The lightning arrestor portion of the breaker-arrestor combi-nation 10, as seen in FIGURE 3, ls housed in a compartment within case 12 separated from the circuit breaker compartment by a central partition 50. This lightning arrestor portion consists of a voltage-dependent resistor, generally indicated at 52.and preferably in theform.of a''metal oxide varistor..- I have--determined that-a suitable- -varistor for application in the.present-invention should have, for a typical 120 volt circuit application, a nominal rating o 220 volts at 1 milliampere, and be capable of dissipating at least 20 joules and preferably 40 joules or more of electrical energy. The ~' varistor 52 i8 fabricated, as seen in FIGURES 3 and 4, havin~ a disk of varistor material 54 sandwiched between plate-like elec-'trodes, one seen in 56. An elongated, substantially rigid ~' terminal strap 58 is welded to each electrode 56. One of these terminal straps has its free end welded or soldered in electrical connection with a lateral extension 36a of breaker load strap 36 . which protrudes through an opening 50a in partition 50 into the lightning arrestor compartment within case 12. The other terminal strap is welded or solderet to an L-shaped 'conductive strip 60 lodged within the lightning arrestor compartment. Also affixed ... , .,, . , .. ., . ,.. , ~ ... . . . ... . ... .... . .
in electrical connection with strip 60 is one end of an elongated lead 62 which extends externally of case 12 through an~exitway 64 from the lightning arrestor compartment. As will be seen, the other end of lead 62 is for connection to the panel neutral bus pursuant to installing the combination circuit breaker-lightning arrestor.
To appreciate the operation of the circuit breaker-lightning arrestor combination 12, reference is had to FIGURE 5 wherein a conventional single-phase, three-wire, circuit breaker service entry panelboard installation is schematically illustrated. The two mains Ml and M2 coming from a main circuit breaker (not shown) are connected to separateIy feed a pair of main buses 70 and 72.
The neutral N from the service drop is connected via a conductor 74 to a panel neutral bus 76, which is solidly grounded as indica-ted at 76a. Buses 70 and 72 respectively mount stabs 70a and 72a which are commonly aligned in alternating fashion to define con-secutive breaker mounting positions within the service entry panel.
Thus, with two circuit breakers mounted in adjacent positions, the line termlnal of one iR plugged on a stab 70a of bus 70 while the line terminal of the other is plugged on a stab 72a of bus 72.
This approach to circuit breaker panelboard design is conventional, as tisclosed in commonly assigned U.S. Patent No. 3,418,536.
; . . .
-~ Still referring to FIGURE 5, a pair of circuit breaker-lightning arrestor combinations 10 are tied together by a series of elongated rivets, one indicated at 78, in conventional two-pole breaker fashion, such that the pair must be unted in adjacent breaker mounting positions within the panelboard. Thus, one of the breaker-arrestor line terminals 28 is plugged on a stab 70a, while the line terminal of the other breaker-arrestor combination ~30 is plugged on a stab 72a, as diagrammatically illustrated in ~ 14 41 PR 3238 FIGURE 5. Leads 62 of the two breaker-arrestor combinations 10 are electrically connected to panel neutral bus 76. It is thus seen that with the paired breaker-arrestor combinations 10 thus installed within the panelboard, the two mains Ml and M2 are connected via their respective main bus 70 and 72, the respective breaker internal circuits (closed contacts 20, 22 and bi-metals 34) and varis*ors 52 to ground panel bus 76. The varistors are thus properly electrically connected respectively between the two mains Ml, M2 and the neutral N of the service entry drop to suppress voltage surges appearing on either one or both of the mains. The suppression of such voltage surges by shunting to ground the associated current surges protects not only the service entry panelboard, but also all of its branch circuits from the harmful consequences thereof. The circuit breaker portion 14 of each breaker-arrestor combinations 10, in addition to rendering the lightning arrestor portion fail-safe in the manner described ;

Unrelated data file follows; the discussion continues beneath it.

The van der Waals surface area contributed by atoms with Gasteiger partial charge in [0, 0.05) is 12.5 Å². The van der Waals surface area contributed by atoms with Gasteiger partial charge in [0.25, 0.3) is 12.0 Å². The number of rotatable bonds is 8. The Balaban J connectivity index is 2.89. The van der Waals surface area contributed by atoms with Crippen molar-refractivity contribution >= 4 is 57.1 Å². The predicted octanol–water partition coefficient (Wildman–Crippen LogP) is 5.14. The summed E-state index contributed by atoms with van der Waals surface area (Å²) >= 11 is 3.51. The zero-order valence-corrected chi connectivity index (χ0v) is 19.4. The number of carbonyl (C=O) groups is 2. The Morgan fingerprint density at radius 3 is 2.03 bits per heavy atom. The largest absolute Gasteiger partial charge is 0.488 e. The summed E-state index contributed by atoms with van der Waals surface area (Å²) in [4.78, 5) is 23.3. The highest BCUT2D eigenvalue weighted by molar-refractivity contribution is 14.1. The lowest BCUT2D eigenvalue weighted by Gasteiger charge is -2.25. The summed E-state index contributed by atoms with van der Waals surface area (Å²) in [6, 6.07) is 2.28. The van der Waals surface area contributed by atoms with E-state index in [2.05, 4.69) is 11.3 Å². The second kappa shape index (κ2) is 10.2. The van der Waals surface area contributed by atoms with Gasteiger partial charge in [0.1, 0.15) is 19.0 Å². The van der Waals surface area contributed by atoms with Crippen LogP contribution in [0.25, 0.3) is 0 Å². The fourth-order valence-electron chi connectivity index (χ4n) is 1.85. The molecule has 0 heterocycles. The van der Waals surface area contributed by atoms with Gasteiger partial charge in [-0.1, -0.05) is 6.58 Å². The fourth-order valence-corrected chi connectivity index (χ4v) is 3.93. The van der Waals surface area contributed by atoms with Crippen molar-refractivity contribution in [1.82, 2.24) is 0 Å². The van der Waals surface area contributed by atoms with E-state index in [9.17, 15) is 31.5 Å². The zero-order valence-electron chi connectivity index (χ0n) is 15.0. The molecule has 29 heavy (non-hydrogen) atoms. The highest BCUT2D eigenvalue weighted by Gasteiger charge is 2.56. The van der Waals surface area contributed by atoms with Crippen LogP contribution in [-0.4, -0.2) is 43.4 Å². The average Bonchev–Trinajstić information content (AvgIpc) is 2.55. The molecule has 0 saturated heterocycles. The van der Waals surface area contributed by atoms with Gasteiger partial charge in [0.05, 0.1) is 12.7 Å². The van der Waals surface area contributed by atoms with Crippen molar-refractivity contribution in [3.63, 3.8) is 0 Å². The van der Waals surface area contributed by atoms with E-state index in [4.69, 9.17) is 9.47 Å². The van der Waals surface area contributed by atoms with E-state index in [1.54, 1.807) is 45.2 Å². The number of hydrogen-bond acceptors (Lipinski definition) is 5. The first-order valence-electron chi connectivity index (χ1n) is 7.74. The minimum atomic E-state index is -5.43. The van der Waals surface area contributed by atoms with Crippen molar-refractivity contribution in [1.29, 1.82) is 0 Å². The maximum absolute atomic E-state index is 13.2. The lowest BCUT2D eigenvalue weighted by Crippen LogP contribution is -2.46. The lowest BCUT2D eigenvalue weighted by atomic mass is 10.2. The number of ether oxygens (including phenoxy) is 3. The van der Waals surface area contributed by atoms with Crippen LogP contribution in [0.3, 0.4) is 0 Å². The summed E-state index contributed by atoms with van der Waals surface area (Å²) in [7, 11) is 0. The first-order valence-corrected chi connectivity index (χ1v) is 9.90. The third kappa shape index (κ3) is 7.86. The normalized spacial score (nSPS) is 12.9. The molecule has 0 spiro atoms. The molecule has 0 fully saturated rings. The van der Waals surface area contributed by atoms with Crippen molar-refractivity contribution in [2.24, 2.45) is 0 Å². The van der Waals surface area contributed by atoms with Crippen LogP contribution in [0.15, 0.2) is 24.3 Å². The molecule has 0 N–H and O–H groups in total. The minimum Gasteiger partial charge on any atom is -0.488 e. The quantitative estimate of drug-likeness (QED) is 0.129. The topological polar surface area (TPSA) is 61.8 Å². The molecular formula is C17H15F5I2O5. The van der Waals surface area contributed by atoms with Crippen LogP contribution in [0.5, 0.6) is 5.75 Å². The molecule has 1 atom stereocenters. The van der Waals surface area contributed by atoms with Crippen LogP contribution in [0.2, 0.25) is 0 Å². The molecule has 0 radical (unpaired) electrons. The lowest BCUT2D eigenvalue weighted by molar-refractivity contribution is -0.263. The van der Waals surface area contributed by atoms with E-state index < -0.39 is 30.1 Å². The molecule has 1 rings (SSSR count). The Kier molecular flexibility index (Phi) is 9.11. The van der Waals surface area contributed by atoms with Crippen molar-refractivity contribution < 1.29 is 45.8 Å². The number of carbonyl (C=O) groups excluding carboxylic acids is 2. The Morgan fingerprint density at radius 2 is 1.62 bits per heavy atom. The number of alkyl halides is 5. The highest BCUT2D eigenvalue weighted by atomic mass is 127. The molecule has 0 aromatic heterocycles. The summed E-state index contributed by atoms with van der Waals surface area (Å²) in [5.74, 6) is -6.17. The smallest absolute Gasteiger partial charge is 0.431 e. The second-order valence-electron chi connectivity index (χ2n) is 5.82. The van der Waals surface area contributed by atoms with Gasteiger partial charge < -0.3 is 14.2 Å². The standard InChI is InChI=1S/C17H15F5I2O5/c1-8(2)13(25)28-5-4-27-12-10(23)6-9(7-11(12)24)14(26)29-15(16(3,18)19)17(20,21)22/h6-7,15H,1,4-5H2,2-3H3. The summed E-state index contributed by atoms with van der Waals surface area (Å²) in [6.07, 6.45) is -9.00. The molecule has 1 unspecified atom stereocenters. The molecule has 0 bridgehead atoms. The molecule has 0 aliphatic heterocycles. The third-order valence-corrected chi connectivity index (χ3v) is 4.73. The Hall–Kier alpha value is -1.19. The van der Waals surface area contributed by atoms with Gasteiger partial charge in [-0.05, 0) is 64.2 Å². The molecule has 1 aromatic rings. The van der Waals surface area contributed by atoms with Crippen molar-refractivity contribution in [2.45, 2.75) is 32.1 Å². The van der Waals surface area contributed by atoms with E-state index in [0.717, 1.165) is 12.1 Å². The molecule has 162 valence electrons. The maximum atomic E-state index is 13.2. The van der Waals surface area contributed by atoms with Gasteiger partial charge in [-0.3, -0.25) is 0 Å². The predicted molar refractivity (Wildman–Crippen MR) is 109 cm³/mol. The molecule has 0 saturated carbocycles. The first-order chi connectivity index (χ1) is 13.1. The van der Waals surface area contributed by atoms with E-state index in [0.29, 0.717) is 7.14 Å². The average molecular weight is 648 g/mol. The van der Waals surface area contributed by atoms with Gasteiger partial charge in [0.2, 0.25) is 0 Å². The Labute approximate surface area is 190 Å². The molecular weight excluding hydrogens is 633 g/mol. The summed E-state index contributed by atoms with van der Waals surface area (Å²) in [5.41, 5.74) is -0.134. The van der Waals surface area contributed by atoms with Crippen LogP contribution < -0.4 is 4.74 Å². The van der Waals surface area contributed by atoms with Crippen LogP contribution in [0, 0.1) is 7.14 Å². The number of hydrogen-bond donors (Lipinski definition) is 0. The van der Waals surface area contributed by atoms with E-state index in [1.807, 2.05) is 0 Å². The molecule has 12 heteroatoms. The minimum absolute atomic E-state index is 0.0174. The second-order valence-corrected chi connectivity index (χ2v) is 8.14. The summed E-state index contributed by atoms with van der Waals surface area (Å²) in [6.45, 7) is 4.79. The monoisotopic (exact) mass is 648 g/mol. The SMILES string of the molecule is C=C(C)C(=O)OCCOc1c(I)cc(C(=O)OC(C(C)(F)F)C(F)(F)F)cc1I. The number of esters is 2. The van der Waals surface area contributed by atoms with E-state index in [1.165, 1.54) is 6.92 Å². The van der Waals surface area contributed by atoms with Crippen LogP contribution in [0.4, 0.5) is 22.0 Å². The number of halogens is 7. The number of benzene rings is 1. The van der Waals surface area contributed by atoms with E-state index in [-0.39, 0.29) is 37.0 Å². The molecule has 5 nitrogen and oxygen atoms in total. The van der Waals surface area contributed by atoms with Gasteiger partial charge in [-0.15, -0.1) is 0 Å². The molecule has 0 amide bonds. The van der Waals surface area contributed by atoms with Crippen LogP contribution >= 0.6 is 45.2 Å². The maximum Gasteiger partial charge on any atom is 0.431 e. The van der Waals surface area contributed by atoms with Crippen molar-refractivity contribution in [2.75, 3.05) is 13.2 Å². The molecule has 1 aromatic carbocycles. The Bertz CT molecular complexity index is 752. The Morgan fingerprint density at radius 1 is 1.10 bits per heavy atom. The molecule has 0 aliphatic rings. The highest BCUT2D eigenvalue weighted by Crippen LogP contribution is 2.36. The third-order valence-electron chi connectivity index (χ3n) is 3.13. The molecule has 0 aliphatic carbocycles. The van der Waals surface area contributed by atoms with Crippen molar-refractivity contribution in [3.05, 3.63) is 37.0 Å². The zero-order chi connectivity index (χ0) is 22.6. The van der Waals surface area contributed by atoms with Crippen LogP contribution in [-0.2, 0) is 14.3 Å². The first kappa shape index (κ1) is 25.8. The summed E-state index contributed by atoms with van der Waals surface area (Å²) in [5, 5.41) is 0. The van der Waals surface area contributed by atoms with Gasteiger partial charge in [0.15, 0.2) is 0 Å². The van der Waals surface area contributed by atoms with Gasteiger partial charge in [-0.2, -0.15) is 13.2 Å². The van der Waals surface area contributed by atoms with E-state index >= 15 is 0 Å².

below, can also serve to afford overcurrent protection to branch clrcuits 80 wired between breaker load terminal lugs 38 and panel neutral bus 76.
~20~ From FIGURE 5, it is seen that when the breaker-arrestor combinations 10, are installed in the circuit breaker panelboard, e-ch varistor 52 has essentially full line voltage applied across it, e.g. 120 volts for a typical residential installation. A
properly selected metal oxide varistor, the preferred form of -~
voltage-dependent resistor, will safely draw very little current ; at this line voltage, e.g., less than one milliamp. If for some reason t~e metal oxide varistor starts to fail, typically because of having operated to shunt excessively large lightning induced current8 to grount, it will begin drawing abnormal or excessive leakage.current. It is seen from FIGURE 5 that this leakage ,~ j; ;.,~,,,". . . .... ; ...... .. . . . .. . .. ............ .. ..... ....... ... .. .